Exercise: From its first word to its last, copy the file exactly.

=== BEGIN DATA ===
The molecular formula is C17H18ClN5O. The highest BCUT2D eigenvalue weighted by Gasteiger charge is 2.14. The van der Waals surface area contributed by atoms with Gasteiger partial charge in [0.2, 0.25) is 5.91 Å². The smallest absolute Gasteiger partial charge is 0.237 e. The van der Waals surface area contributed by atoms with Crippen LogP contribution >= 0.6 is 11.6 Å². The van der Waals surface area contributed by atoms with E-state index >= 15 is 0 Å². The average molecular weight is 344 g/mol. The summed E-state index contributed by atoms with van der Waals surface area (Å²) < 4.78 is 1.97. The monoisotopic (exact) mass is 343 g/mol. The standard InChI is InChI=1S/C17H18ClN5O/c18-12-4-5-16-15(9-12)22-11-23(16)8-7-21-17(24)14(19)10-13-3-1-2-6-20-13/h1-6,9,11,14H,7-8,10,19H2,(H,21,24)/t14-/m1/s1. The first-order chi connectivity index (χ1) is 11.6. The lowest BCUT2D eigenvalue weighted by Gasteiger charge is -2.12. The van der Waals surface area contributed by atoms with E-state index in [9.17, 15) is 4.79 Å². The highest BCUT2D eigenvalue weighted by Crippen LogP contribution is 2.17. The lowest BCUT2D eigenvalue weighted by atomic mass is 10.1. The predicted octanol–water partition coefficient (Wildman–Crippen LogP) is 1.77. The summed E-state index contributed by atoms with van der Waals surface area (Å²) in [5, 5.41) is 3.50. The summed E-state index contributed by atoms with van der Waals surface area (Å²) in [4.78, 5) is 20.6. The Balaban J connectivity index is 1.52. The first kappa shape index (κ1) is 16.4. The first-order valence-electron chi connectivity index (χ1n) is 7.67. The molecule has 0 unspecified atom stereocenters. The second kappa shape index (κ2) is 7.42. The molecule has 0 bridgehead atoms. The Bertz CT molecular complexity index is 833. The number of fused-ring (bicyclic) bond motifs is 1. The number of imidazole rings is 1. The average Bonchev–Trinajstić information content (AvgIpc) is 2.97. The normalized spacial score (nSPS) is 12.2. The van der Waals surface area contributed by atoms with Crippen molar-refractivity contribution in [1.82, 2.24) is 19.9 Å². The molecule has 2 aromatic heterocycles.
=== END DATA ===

The molecular formula is C17H18ClN5O. The highest BCUT2D eigenvalue weighted by Gasteiger charge is 2.14. The van der Waals surface area contributed by atoms with Gasteiger partial charge in [0.2, 0.25) is 5.91 Å². The smallest absolute Gasteiger partial charge is 0.237 e. The van der Waals surface area contributed by atoms with Crippen LogP contribution >= 0.6 is 11.6 Å². The van der Waals surface area contributed by atoms with E-state index >= 15 is 0 Å². The average molecular weight is 344 g/mol. The summed E-state index contributed by atoms with van der Waals surface area (Å²) < 4.78 is 1.97. The monoisotopic (exact) mass is 343 g/mol. The standard InChI is InChI=1S/C17H18ClN5O/c18-12-4-5-16-15(9-12)22-11-23(16)8-7-21-17(24)14(19)10-13-3-1-2-6-20-13/h1-6,9,11,14H,7-8,10,19H2,(H,21,24)/t14-/m1/s1. The first-order chi connectivity index (χ1) is 11.6. The lowest BCUT2D eigenvalue weighted by Gasteiger charge is -2.12. The van der Waals surface area contributed by atoms with E-state index in [9.17, 15) is 4.79 Å². The highest BCUT2D eigenvalue weighted by Crippen LogP contribution is 2.17. The lowest BCUT2D eigenvalue weighted by atomic mass is 10.1. The predicted octanol–water partition coefficient (Wildman–Crippen LogP) is 1.77. The summed E-state index contributed by atoms with van der Waals surface area (Å²) in [5, 5.41) is 3.50. The summed E-state index contributed by atoms with van der Waals surface area (Å²) in [4.78, 5) is 20.6. The Balaban J connectivity index is 1.52. The first kappa shape index (κ1) is 16.4. The first-order valence-electron chi connectivity index (χ1n) is 7.67. The molecule has 0 unspecified atom stereocenters. The second kappa shape index (κ2) is 7.42. The molecule has 0 bridgehead atoms. The Bertz CT molecular complexity index is 833. The number of fused-ring (bicyclic) bond motifs is 1. The number of imidazole rings is 1. The average Bonchev–Trinajstić information content (AvgIpc) is 2.97. The normalized spacial score (nSPS) is 12.2. The van der Waals surface area contributed by atoms with Crippen molar-refractivity contribution in [1.82, 2.24) is 19.9 Å². The molecule has 2 aromatic heterocycles.